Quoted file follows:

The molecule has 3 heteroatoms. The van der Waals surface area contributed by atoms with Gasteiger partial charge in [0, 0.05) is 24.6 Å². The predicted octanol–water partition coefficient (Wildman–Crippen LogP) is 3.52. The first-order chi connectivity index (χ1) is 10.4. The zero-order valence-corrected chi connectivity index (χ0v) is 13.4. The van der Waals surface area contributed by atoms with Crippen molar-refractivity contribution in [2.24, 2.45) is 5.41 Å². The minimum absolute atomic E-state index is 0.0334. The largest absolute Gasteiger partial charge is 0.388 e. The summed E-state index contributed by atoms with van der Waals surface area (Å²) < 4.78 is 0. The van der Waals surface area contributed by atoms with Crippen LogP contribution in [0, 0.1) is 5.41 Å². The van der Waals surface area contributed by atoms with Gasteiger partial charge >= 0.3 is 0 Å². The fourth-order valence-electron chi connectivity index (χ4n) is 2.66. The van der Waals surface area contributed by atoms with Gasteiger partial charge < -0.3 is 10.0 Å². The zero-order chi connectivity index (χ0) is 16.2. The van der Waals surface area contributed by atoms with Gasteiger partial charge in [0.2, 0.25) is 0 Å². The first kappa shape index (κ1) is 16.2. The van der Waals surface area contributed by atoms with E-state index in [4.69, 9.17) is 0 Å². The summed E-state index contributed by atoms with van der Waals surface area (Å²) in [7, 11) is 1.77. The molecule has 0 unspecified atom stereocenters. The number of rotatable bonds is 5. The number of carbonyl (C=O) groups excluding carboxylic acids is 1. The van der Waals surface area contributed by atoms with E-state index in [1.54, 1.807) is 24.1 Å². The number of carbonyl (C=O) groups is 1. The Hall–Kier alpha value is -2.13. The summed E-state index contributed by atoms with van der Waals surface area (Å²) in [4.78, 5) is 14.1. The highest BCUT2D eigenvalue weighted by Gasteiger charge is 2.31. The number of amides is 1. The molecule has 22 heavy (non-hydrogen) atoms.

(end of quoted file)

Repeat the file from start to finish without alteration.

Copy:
The molecule has 3 heteroatoms. The van der Waals surface area contributed by atoms with Gasteiger partial charge in [0, 0.05) is 24.6 Å². The predicted octanol–water partition coefficient (Wildman–Crippen LogP) is 3.52. The first-order chi connectivity index (χ1) is 10.4. The zero-order valence-corrected chi connectivity index (χ0v) is 13.4. The van der Waals surface area contributed by atoms with Crippen molar-refractivity contribution in [2.24, 2.45) is 5.41 Å². The minimum absolute atomic E-state index is 0.0334. The largest absolute Gasteiger partial charge is 0.388 e. The summed E-state index contributed by atoms with van der Waals surface area (Å²) < 4.78 is 0. The van der Waals surface area contributed by atoms with Crippen LogP contribution in [0, 0.1) is 5.41 Å². The van der Waals surface area contributed by atoms with Gasteiger partial charge >= 0.3 is 0 Å². The fourth-order valence-electron chi connectivity index (χ4n) is 2.66. The van der Waals surface area contributed by atoms with Gasteiger partial charge < -0.3 is 10.0 Å². The zero-order chi connectivity index (χ0) is 16.2. The van der Waals surface area contributed by atoms with Gasteiger partial charge in [0.2, 0.25) is 0 Å². The first kappa shape index (κ1) is 16.2. The van der Waals surface area contributed by atoms with E-state index in [4.69, 9.17) is 0 Å². The summed E-state index contributed by atoms with van der Waals surface area (Å²) in [7, 11) is 1.77. The molecule has 0 unspecified atom stereocenters. The number of rotatable bonds is 5. The number of carbonyl (C=O) groups excluding carboxylic acids is 1. The van der Waals surface area contributed by atoms with E-state index in [1.54, 1.807) is 24.1 Å². The number of carbonyl (C=O) groups is 1. The Hall–Kier alpha value is -2.13. The summed E-state index contributed by atoms with van der Waals surface area (Å²) in [4.78, 5) is 14.1. The highest BCUT2D eigenvalue weighted by Gasteiger charge is 2.31. The number of amides is 1. The molecule has 22 heavy (non-hydrogen) atoms.